While Congress had included a proviso in Title III that, as the Supreme Court phrased it in Keith, “[a]t most, [was] an implicit recognition that the President does have some powers in the specified areas,” the Court concluded that the reservation “merely provide[d] that [Title III] not be interpreted to limit or disturb such power as the President may have under the Constitution.” It is equally true that the Keith court limited its discussion to “domestic security” cases, and disclaimed expressing any opinion on activities that relate to foreign powers or their agents. But, while McCarthy reads the Title III proviso as an affirmative endorsement of presidential autonomy in the area of electronic surveillance conducted in the U.S. for foreign intelligence purposes, the Court found it “incongruous for Congress to have legislated with respect to the important and complex area of national security in a single brief and nebulous paragraph … [such that it was] inescapable that Congress only intended to make clear that the Act [i.e., Title III] simply did not legislate with respect to national security surveillances.” Further, while the Keith court disclaimed any opinion as to presidentially authorized electronic surveillance directed solely against foreign powers or their agents, neither has the Court ever endorsed the idea that the president has exclusive authority over such surveillances.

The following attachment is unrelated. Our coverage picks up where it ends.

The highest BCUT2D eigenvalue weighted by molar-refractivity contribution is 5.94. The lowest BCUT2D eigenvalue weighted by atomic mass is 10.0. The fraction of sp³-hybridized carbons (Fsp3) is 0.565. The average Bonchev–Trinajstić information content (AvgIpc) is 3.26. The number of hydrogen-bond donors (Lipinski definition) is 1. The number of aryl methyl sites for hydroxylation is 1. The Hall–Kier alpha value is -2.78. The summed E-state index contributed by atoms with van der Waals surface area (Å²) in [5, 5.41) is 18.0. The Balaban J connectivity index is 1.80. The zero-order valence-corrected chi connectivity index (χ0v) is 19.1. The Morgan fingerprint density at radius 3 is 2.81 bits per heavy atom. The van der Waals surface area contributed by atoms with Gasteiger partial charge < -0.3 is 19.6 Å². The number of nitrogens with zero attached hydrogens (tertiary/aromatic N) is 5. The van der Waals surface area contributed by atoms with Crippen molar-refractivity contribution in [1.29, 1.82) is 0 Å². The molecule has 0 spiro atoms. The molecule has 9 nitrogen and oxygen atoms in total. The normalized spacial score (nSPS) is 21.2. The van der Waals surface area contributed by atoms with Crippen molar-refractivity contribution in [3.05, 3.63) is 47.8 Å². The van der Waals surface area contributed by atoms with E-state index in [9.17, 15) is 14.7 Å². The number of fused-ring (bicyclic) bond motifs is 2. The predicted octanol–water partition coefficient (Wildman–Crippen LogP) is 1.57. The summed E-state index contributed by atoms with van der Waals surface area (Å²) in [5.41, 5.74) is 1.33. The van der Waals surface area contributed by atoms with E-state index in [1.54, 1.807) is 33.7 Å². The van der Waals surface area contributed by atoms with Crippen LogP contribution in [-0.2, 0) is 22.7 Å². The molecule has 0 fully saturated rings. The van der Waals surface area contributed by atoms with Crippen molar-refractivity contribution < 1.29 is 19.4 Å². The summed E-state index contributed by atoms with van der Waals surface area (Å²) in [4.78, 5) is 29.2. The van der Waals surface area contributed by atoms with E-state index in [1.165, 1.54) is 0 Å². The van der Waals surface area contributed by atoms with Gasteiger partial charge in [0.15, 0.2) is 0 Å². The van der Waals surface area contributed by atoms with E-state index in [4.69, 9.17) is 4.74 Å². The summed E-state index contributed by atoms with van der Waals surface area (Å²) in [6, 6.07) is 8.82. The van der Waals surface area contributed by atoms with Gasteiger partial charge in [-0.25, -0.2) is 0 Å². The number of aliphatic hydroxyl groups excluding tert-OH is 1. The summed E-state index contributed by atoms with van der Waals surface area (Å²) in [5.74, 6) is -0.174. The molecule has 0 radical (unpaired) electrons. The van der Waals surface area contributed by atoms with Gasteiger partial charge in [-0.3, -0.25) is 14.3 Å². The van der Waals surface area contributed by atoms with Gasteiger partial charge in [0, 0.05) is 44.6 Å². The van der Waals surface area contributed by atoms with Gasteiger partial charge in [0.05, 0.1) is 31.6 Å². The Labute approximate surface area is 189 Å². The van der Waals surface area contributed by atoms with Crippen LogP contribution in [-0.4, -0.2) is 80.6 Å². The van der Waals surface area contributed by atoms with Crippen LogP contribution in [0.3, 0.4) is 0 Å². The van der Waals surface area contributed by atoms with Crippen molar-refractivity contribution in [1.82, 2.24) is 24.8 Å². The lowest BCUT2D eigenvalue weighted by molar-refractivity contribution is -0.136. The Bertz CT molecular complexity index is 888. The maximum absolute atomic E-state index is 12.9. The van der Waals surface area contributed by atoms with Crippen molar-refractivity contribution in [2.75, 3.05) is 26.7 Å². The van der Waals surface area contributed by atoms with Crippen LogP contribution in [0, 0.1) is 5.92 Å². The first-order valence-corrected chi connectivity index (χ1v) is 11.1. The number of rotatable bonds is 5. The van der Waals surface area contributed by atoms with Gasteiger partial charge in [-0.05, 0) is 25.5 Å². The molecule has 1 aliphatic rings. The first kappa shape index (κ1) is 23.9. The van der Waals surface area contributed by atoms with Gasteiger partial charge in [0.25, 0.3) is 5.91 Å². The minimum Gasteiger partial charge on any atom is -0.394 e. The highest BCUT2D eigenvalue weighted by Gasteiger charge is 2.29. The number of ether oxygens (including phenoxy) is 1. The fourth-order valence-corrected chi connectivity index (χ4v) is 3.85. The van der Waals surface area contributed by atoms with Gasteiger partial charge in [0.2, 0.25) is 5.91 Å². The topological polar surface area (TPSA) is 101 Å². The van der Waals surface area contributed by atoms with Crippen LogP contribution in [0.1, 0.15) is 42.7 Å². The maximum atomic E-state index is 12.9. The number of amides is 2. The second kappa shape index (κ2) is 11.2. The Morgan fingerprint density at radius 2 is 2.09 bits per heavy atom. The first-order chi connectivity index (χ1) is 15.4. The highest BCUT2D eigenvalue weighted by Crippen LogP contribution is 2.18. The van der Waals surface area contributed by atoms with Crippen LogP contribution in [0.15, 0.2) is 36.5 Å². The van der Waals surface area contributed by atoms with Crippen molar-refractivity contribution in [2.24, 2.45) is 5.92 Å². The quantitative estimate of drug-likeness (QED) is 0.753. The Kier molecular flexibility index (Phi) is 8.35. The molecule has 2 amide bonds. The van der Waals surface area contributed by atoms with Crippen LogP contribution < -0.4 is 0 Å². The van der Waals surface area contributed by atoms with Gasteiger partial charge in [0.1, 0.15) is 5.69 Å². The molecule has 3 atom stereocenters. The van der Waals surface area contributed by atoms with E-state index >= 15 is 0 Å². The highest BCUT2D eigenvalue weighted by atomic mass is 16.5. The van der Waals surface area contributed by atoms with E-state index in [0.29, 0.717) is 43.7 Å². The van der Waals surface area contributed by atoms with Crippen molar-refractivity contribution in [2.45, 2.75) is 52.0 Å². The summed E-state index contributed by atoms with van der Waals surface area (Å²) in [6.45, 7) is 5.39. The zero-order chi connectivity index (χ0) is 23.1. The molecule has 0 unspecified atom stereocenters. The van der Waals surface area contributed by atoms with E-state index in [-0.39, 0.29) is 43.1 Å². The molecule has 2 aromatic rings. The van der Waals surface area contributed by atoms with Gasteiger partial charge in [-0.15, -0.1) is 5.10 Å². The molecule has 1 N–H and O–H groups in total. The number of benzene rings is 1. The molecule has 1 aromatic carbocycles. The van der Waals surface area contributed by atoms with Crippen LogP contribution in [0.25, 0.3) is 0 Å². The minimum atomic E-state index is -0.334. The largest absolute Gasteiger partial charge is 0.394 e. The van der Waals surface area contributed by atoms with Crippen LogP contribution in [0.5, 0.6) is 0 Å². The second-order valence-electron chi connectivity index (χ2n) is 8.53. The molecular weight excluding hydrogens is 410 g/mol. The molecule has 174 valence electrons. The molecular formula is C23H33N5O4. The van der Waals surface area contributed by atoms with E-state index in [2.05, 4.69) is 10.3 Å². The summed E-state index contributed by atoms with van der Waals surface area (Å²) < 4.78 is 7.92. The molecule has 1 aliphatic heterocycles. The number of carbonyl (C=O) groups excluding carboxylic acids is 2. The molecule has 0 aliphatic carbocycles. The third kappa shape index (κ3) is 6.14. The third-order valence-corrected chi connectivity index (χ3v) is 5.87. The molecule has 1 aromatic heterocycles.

Finally, the Supreme Court, in Keith, confirmed that the propriety of a domestic security surveillance is determined by reference to the Fourth Amendment’s reasonableness standard and noted that, while a domestic security surveillance must meet that Fourth Amendment standard, distinctions between law enforcement surveillances and ones conducted for domestic security purposes might prompt Congress to consider protective standards and mechanisms more appropriate to the domestic security setting.
The Church Committee took note of the Keith decision in its reporting on the long list of abuses by U.S. intelligence agencies that repeatedly violated the constitutional rights of Americans, while also recognizing that the Court had not yet passed on the legality of warrantless electronic surveillance “where there was a significant connection with a foreign power, its agents or agencies.” It was against this confluence of intelligence misconduct and recent judicial interpretation that Congress undertook its first significant effort at legislating the contours of domestic electronic surveillance pursued for foreign intelligence purposes. That effort produced FISA.